Traditional evidence-based treatments for opioid use disorder, including methadone and buprenorphine maintenance therapy, just don’t work for everyone. Prescribing a safe supply of regulated opioids, including hydromorphone tablets, can allow people to know how much they’re taking, decrease their reliance on the poisoned illicit drug supply, and decrease involvement in illegal activities to procure drugs from a criminalized market.
We wish that diacetylmorphine was widely available, and that high-concentration injectable hydromorphone was on government drug formularies across the country to help meet the needs of more people with higher tolerance. Yet as physicians or certified prescribers, we can all prescribe some form of legal opioid today while advocating for access to other opioids.
We are resident doctors involved in safe supply initiatives in our respective Canadian cities. We’re also part of a research team looking at how a safe supply of drugs is being mobilized during COVID-19, and exploring the barriers and facilitators to safe supply prescribing and distribution.
The Canadian Association of People Who Use Drugs defines safe supply as a “legal and regulated supply of drugs with mind/body altering properties that traditionally have been accessible only through the illicit drug market.” Some safe supply models involve simply providing prescriptions (to people who are eligible, and above and beyond standard evidence-based treatments for substance use disorders), while others involve a more holistic approach including case managers, primary care and/or urine drug screening (in part to assess for possible diversion).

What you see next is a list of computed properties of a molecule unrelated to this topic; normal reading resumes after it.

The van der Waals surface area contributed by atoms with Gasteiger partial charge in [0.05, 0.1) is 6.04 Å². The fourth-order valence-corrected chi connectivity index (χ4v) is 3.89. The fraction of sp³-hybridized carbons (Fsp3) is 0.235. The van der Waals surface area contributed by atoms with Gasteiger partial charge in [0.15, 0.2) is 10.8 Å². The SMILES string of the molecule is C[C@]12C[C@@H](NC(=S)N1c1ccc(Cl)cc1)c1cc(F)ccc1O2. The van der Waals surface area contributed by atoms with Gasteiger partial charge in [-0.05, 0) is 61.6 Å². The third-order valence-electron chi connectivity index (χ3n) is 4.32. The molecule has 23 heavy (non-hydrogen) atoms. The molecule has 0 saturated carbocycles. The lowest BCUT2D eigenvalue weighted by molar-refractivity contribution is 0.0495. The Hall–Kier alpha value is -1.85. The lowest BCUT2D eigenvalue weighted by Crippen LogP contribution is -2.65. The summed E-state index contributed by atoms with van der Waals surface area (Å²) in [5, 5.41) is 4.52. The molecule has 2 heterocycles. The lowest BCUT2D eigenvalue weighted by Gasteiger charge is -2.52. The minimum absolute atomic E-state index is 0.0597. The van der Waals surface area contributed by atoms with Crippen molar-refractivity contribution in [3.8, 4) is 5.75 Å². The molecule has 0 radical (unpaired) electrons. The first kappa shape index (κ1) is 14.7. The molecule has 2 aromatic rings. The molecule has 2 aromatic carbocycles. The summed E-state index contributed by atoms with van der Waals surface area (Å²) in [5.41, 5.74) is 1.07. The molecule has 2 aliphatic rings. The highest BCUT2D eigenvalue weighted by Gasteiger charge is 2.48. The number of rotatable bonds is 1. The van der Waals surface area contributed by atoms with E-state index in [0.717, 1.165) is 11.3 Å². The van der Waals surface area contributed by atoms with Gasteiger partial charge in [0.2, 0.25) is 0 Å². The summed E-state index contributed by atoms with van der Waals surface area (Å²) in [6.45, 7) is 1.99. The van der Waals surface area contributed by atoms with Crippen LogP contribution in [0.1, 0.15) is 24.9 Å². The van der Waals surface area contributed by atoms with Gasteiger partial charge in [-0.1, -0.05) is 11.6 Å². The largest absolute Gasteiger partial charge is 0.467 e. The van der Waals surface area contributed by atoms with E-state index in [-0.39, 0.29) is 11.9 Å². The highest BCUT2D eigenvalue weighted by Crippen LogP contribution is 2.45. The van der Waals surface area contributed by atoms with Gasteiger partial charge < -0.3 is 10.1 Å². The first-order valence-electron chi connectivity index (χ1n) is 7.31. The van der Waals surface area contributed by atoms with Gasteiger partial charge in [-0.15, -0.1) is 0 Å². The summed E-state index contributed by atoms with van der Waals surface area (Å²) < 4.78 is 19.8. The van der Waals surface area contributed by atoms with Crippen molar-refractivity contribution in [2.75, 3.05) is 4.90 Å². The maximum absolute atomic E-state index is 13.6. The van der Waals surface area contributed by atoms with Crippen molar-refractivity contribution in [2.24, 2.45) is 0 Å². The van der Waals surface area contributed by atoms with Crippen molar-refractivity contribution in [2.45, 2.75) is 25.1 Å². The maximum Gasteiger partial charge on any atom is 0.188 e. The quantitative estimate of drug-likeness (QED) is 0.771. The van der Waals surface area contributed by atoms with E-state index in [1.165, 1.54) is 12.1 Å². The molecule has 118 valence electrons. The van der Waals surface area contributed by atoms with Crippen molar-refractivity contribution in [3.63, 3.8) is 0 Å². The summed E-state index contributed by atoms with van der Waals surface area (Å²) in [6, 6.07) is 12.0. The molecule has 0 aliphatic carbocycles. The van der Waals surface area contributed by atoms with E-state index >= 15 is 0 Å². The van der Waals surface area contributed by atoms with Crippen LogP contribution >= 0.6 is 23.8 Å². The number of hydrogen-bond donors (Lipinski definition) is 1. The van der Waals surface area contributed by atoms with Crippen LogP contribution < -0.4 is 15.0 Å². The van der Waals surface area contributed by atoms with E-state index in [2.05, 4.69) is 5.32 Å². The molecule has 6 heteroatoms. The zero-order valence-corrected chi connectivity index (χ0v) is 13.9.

There is a disconnect between what prescribers and researchers think are barriers to safe supply, in contrast to people who use drugs.
The research is ongoing, but our team of health professionals, scientists, lawyers and people who use drugs has identified some key themes. Restrictive laws and fear of discipline by professional bodies (whether real or imagined) appear to deter prescribers and limit access to safe supply. Facilitators such as regulatory exemptions to the Controlled Drugs and Substances Act are insufficient by themselves to improve access.
There is also a disconnect between what prescribers and researchers think are barriers to safe supply, in contrast to people who use drugs. Members of our expert advisory group of people who use drugs felt that over-medicalized safe supply programs prevent some people from accessing the program, and may limit patient or client autonomy and agency if there are lots of conditions to receiving a prescription.